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Troubleshooting Article Archive:  July 2006          
Avoid the "Invisible Hand" of Hose Twist



Right way

   Wrong way
Last month I saw a hydraulic hose unscrew itself.  The wrecker bed it was installed on was brand new, and the customer's complaint was that the hose leaked oil no matter how often he tightened it.  To see the leak with my own eyes, I tightened the hose and operated the equipment.  When oil pressure filled the hose, the hose end immediately unscrewed itself from the fitting it was attached to, as if by an invisible hand.

The hose unscrewed itself because the builder's final tightening of the hose ends left the hose twisted instead of straight.  When oil pressure filled the hose, the hose tried to straighten itself out, thus unscrewing the end.  Because hydraulics operate at high pressure, the force trying to straighten the hose is substantial enough to unscrew even a hose end that was put on very tightly.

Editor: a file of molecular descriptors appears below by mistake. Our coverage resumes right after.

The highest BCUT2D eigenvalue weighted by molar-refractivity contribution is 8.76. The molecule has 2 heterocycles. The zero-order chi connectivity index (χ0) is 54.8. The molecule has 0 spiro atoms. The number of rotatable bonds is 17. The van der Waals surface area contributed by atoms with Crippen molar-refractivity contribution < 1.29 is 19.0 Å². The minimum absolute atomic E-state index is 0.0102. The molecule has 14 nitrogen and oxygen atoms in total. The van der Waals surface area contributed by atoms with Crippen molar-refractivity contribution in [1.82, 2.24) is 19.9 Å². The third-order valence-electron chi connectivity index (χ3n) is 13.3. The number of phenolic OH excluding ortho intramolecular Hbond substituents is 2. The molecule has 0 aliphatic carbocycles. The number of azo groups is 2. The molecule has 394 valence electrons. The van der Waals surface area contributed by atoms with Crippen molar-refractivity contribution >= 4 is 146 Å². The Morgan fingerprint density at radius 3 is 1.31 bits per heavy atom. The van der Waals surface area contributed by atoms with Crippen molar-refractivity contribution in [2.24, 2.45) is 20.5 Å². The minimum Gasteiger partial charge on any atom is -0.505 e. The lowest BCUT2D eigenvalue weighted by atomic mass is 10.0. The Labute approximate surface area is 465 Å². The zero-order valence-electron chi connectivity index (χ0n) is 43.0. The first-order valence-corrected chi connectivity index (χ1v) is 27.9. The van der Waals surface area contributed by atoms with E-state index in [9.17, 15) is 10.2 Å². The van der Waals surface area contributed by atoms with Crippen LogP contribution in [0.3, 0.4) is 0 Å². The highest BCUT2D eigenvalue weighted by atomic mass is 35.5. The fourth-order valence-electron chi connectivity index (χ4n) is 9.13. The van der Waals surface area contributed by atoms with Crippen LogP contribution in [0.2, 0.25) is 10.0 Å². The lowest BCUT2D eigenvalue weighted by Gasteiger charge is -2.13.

Most hydraulic hose comes with a colored stripe, colored lettering, or an embossed linear marking of some kind repeated periodically along the length of the hose.  Hose specialists call that the "lay line."  When installing hydraulic hose, watch the lay line to make sure the hose is not twisted.

On hoses that have a flare-nut end, hose installers commonly twist the hose in the last few moments of tightening.  When the flare nut's almost done up, and you twist the flare nut another quarter-turn to make it tight, the whole hose tends to twist that last quarter-turn along with the flare nut, leaving the hose tight and twisted.  Avoid this hose twist by using two wrenches:  one on the main body of the hose end, and one on the flare nut.  Use the wrench on the main body of the hose end to hold the hose still while using the wrench to tighten the flare nut.